Sean O’Neil Shares His Thoughts on Social Media and Managing Personalities In Your Company

Interviewer’s Note:  Welcome to a rollicking interview with Sean O’Neil, a management consultant and author of Bare Knuckle Management.  You’re in for a mildly profane interview that talks about the importance of knowing the type of professional personality you and your co-workers have, and the social media value of a good public Twitter fight.  Enjoy!

Hello Sean, welcome to the Pluggio Blog!  How do you describe your work?

I’m a sales and management training consultant. I began designing and delivering trainings for large and small companies with sales and management training needs. But now I mostly help companies design and implement their own programs, and I also do lots of speaking engagements.

How did you get started as a speaker and author?

I’ve always loved writing and speaking. It took the Great Recession to allow me to find the time to write my first book.

Ah yes, the great motivator that was the Recession…  I love that you made it work to your advantage.   So how did it work for you?

An agent and publisher picked it up, and that paved the way for speaking engagements. I guess just because you have a published book, people think you have something interesting to say.

What inspired you to write the book?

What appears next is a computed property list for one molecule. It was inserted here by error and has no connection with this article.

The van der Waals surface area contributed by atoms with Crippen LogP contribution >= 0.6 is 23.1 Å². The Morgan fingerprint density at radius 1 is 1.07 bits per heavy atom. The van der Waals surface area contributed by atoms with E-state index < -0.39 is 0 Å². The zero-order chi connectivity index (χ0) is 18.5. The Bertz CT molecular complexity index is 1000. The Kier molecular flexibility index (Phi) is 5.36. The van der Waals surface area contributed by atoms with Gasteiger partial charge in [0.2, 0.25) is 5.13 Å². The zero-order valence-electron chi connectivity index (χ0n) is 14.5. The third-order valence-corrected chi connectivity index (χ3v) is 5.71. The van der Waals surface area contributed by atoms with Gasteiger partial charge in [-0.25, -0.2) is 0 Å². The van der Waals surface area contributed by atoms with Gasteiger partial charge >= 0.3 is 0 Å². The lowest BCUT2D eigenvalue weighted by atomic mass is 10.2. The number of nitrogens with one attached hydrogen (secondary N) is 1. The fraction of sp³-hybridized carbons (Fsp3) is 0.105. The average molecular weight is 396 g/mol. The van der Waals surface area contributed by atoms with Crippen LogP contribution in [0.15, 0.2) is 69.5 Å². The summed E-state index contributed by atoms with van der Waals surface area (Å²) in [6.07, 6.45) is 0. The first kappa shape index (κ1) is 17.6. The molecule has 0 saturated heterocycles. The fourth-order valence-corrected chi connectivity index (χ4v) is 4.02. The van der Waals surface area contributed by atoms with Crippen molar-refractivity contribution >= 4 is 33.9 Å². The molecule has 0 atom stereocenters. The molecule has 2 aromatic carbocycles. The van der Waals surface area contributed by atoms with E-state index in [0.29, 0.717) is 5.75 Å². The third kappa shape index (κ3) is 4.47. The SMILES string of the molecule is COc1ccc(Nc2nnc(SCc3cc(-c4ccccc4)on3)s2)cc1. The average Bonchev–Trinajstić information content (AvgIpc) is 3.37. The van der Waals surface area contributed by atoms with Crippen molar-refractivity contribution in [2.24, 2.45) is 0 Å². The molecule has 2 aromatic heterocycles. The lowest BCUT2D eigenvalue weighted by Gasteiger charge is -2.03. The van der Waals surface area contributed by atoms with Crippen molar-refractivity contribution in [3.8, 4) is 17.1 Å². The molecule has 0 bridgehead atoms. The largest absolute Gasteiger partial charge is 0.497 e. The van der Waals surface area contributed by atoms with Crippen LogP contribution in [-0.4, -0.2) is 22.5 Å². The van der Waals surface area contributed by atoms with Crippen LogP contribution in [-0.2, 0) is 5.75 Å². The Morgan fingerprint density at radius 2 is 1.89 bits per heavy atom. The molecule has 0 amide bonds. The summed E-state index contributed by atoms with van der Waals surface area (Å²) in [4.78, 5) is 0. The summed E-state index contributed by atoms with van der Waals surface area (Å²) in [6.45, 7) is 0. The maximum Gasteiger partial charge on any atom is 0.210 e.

I joined what was a family training business. I remember growing up and hearing my Dad frequently say, “We’ve got to get a book on the street.” Mom and Dad kicked around lots of ideas, but they had a hard time finding the time to write one. When the Recession hit my business hard, I determined I had the time and plenty to write about. I started writing.

What role does Twitter play in your business?

Good question, and I would say my answer is still evolving. I get some play for my tweets, but have yet to receive a legitimate lead from them. Also, I feed most of my tweets to LinkedIn, where a lot of my work contacts view and comment on them. Funny thing is that I find myself floating ideas out to Twitter to see what resonates and what falls flat.

I liked the Personality Test on your page.  I scored as “The Cop.”  Are there any personality types that particularly need help in their management style?

Ha! If I knew you were a cop, I would have secured a Non-Disclosure Agreement before agreeing to this interview.

Well, too late now :)

To answer your question, I firmly believe that we ALL need help with our management skills – me included – no matter what our style is. I co-lead a national sales company with over 100 sales reps and a large back office. I make mistakes every single day managing my people. I preach that managers can become better by understanding themselves (their drives, their needs, their triggers, what makes them crazy, etc.) and each of those around them (their individual employees, peers, boss, and business partners).

I’d agree with that.  Is there a common factor to all those personality types and approaches, that we all should heed?

Heightened awareness is the key – not simple one-size-fits-all management techniques. I just don’t think they’re all that helpful. They sound good, but they’re not nuanced enough to help people in their own management contexts.

For small or start-up companies, do you have any special advice on management for them?

Only that they need to watch for what I disparagingly refer to as “corporate creep” – people trying too hard to narrow their job descriptions and too clearly define their roles. Most small businesses have to rely on role flexibility and people wearing mutliple hats. If you or your people are coming from corporate world, you might notice a tendency to over-departmentalize.

What impact or change have you seen due to Twitter/social marketing?